Phylum: Mollusca
Class: Bivalvia
Order: Pterioida
Family: Ambonychiidae
Genus: Anoptera Ulrich, 1893
Cincinnatian Species: Anoptera miseneri

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  • 1893 Anoptera Ulrich, Geol. Surv. Ohio, Rep., vol. 7, p. 649.
  • 1918 Cleionychia Foerste, Ottawa Naturalist, vol. 31, p. 121.
  • 1966 Anoptera
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Geologic Range
Middle Ordovician – Late Ordovician

Common Paleoecology
Cleionychia is an extinct genus of stationary epifaunal suspension feeders

Identification in Hand Sample:

  • 1 cardinal tooth in some species
  • Concentric growth lines
  • Prominent byssal sinus
  • Shell equivalved, inequilateral, rectangular

Geographic Occurrences

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Treatise on Invertebrate Paleontology, Part N, Vol. 1 of 3 (1969):

  • Similar to Ambonychia, but without radial ornamentation or byssal opening; 1 cardinal tooth just under beak in some species, no posterior laterals.


  • Small Ambonychiidae with concentric growth lines, prominent byssal sinus, and with the height greater than the length. Shell equivalved, inequilateral, rectangular and erect, and lacking an anterior lobe; beaks terminal and prosogroval, project far forward; prosopon composed of concentric growth lines only, these are nimierous, and almost imbricating; only outer shell layer known, indicating a two-layer shell. No discernible byssal gajje; byssal sinus prominent, size small, height greater than length, and approaching the diagonal dimension. Internal and ligamental features unknown except for the presence of a bifid anterior byssal retractro scar in one species.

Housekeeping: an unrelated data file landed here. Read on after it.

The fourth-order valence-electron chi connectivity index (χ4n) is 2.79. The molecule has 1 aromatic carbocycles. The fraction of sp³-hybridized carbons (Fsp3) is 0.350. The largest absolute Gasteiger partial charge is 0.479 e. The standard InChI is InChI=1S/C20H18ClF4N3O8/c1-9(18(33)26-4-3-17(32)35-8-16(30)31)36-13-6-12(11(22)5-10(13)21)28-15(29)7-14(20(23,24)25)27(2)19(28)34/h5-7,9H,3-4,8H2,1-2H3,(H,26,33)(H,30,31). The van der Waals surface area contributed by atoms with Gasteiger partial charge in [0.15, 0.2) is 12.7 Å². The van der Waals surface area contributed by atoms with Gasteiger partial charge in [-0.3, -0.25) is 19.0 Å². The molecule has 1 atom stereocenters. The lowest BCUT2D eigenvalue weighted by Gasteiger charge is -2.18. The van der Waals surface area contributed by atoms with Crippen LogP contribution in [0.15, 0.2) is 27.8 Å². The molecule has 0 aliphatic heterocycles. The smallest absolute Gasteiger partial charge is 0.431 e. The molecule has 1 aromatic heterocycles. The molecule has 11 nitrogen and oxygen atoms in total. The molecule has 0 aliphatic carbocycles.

Ulrich (1893):

  • During the present year I succeeded in obtaining two species from the rocks of the Cincinnati group that seem to belong to this genus. One is from the lower beds (Utica horizon) and of considerable interest because of its oblique shape and consequent approximation toward the upper Silurian and Devonian genus Mytilarca. The other is from the upper beds of the formation and has an erect form like the typical lower Trenton species of the genus.
  • Shell less than the average size for the genus, moderately convex, oblique, the outline obscurely rhomboidal; anterior and basal margins gently rounded, oblique, post-ventral extremity strongly rounded, posterior margin but little convex; hinge line straight, about half as long as the greatest oblique diameter of the shell; post-cardinal angle about 125 degrees, antero-cardinal angle between 65 and 70 degrees. Beaks moderately prominent, not strongly incurved. Surface marked with fine concentric lines of growth and irregular concentric undulations, generally strongest on the anterior slope. Interior unknown.
  • This species is smaller and more oblique than any other now referred to the genus. C. rhomboidea Ulrich, of the lower Trenton (Birdseye limestone) in Minnesota, is the most like it so far as shape is concerned, but the concentric undulations are believed to indicate closer affinities with C. undata Emmons, sp. In the latter the surface undulations are much broader, the hinge longer, and the shell much less oblique.

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A. miseneri